“Whenever there was a choice about a free-to-play aspect of the game, I erred on the side of being generous,” he remembers. “Because I thought it was more important to get an audience for the game and learn something about this model.
“I think we probably would have made a lot more money out of it if we’d just sold it upfront,” he adds. “But the whole project’s been a learning experience for me and that was one of the things I wanted to experiment with. The game makes money – it’s not one of those that’s a total financial failure. But it’s not a huge earner.”
If Chey seems unusually easy-going about monetary success, it’s because Card Hunter began in an unusual place. Chey had sold his stake in Irrational to 2K – and wouldn’t have dared make a bet on a tactical RPG-cum-CCG otherwise.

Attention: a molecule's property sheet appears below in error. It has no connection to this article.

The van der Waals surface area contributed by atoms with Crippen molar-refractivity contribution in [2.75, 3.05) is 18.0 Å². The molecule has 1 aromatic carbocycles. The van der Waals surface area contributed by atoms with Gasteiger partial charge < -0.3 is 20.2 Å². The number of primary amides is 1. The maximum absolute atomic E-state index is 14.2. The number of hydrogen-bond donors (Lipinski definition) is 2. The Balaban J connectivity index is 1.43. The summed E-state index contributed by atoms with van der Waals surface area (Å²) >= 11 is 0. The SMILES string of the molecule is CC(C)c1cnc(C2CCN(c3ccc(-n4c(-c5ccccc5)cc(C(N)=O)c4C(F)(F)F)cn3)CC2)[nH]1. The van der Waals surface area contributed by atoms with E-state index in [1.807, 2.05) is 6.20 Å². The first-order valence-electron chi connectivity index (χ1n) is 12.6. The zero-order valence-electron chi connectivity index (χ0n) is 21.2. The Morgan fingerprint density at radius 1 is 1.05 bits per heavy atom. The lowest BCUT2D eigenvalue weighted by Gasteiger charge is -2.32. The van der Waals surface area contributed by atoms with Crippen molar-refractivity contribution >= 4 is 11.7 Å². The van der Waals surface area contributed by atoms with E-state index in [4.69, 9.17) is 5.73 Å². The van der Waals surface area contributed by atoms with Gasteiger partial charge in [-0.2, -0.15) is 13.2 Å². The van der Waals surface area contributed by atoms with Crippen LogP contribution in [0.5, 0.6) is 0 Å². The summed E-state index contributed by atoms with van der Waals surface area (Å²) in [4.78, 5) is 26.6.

“I was in a unique position to experiment,” he says. “I would hope you wouldn’t describe it as a vanity project, but it’s the kind of project that you can afford to do because you can bankroll on your own. I don’t think I could have ever raised the capital from someone else to develop it.”
Given the half-decade he’s now put into Card Hunter, Chey thinks he personally could have made more money “working at a bank” – or more likely, building games for somebody else. But that was never the point.
“I love the game,” he says. “I always wanted to make a turn-based strategy game and a card game. And I got to do that.”